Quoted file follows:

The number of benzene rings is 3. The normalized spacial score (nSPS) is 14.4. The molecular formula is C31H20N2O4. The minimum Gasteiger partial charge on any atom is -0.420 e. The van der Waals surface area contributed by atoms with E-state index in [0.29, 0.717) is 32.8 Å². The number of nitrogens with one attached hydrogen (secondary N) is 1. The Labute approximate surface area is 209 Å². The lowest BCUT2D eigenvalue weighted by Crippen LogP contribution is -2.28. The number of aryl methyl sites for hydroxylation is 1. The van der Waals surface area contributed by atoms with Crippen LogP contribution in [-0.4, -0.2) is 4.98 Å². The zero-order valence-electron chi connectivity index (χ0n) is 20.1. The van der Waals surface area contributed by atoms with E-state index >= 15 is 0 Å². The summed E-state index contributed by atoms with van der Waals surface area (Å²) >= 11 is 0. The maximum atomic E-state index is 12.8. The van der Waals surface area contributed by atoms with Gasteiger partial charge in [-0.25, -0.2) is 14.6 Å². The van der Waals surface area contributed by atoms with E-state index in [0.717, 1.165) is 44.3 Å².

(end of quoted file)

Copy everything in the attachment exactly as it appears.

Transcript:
The number of benzene rings is 3. The normalized spacial score (nSPS) is 14.4. The molecular formula is C31H20N2O4. The minimum Gasteiger partial charge on any atom is -0.420 e. The van der Waals surface area contributed by atoms with E-state index in [0.29, 0.717) is 32.8 Å². The number of nitrogens with one attached hydrogen (secondary N) is 1. The Labute approximate surface area is 209 Å². The lowest BCUT2D eigenvalue weighted by Crippen LogP contribution is -2.28. The number of aryl methyl sites for hydroxylation is 1. The van der Waals surface area contributed by atoms with Crippen LogP contribution in [-0.4, -0.2) is 4.98 Å². The zero-order valence-electron chi connectivity index (χ0n) is 20.1. The van der Waals surface area contributed by atoms with E-state index >= 15 is 0 Å². The summed E-state index contributed by atoms with van der Waals surface area (Å²) >= 11 is 0. The maximum atomic E-state index is 12.8. The van der Waals surface area contributed by atoms with Gasteiger partial charge in [-0.25, -0.2) is 14.6 Å². The van der Waals surface area contributed by atoms with E-state index in [0.717, 1.165) is 44.3 Å².